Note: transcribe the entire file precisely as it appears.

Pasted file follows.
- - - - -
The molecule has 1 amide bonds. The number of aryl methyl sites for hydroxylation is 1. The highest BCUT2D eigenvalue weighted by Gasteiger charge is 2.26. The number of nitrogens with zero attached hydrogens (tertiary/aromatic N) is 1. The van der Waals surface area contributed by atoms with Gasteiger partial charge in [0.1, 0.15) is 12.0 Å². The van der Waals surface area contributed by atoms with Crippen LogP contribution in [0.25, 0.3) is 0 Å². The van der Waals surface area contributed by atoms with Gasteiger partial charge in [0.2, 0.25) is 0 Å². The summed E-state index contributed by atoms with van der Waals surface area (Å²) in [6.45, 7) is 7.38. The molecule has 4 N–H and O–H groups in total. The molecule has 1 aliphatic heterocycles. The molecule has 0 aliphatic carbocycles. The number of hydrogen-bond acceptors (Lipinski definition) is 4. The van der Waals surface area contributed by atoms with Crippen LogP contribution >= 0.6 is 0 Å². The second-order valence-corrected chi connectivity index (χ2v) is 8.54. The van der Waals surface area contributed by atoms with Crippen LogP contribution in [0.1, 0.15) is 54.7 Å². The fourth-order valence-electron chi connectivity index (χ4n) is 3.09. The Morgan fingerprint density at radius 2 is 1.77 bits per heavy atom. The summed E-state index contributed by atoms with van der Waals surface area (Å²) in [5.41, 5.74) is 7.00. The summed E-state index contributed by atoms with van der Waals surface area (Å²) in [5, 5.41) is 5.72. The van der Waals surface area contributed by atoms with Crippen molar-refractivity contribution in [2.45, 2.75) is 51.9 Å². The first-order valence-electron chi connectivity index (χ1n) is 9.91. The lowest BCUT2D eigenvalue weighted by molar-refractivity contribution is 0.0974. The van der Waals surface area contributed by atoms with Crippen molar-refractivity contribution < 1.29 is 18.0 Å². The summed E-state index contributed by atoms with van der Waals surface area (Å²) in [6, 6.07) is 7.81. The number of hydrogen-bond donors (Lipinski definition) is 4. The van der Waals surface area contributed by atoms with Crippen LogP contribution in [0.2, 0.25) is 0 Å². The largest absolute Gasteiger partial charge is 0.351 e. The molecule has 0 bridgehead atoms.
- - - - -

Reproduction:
The molecule has 1 amide bonds. The number of aryl methyl sites for hydroxylation is 1. The highest BCUT2D eigenvalue weighted by Gasteiger charge is 2.26. The number of nitrogens with zero attached hydrogens (tertiary/aromatic N) is 1. The van der Waals surface area contributed by atoms with Gasteiger partial charge in [0.1, 0.15) is 12.0 Å². The van der Waals surface area contributed by atoms with Crippen LogP contribution in [0.25, 0.3) is 0 Å². The van der Waals surface area contributed by atoms with Gasteiger partial charge in [0.2, 0.25) is 0 Å². The summed E-state index contributed by atoms with van der Waals surface area (Å²) in [6.45, 7) is 7.38. The molecule has 4 N–H and O–H groups in total. The molecule has 1 aliphatic heterocycles. The molecule has 0 aliphatic carbocycles. The number of hydrogen-bond acceptors (Lipinski definition) is 4. The van der Waals surface area contributed by atoms with Crippen LogP contribution >= 0.6 is 0 Å². The second-order valence-corrected chi connectivity index (χ2v) is 8.54. The van der Waals surface area contributed by atoms with Crippen LogP contribution in [0.1, 0.15) is 54.7 Å². The fourth-order valence-electron chi connectivity index (χ4n) is 3.09. The Morgan fingerprint density at radius 2 is 1.77 bits per heavy atom. The summed E-state index contributed by atoms with van der Waals surface area (Å²) in [5.41, 5.74) is 7.00. The summed E-state index contributed by atoms with van der Waals surface area (Å²) in [5, 5.41) is 5.72. The van der Waals surface area contributed by atoms with Crippen molar-refractivity contribution in [2.45, 2.75) is 51.9 Å². The first-order valence-electron chi connectivity index (χ1n) is 9.91. The lowest BCUT2D eigenvalue weighted by molar-refractivity contribution is 0.0974. The van der Waals surface area contributed by atoms with Crippen molar-refractivity contribution < 1.29 is 18.0 Å². The summed E-state index contributed by atoms with van der Waals surface area (Å²) in [6, 6.07) is 7.81. The number of hydrogen-bond donors (Lipinski definition) is 4. The van der Waals surface area contributed by atoms with Crippen LogP contribution in [0.2, 0.25) is 0 Å². The largest absolute Gasteiger partial charge is 0.351 e. The molecule has 0 bridgehead atoms.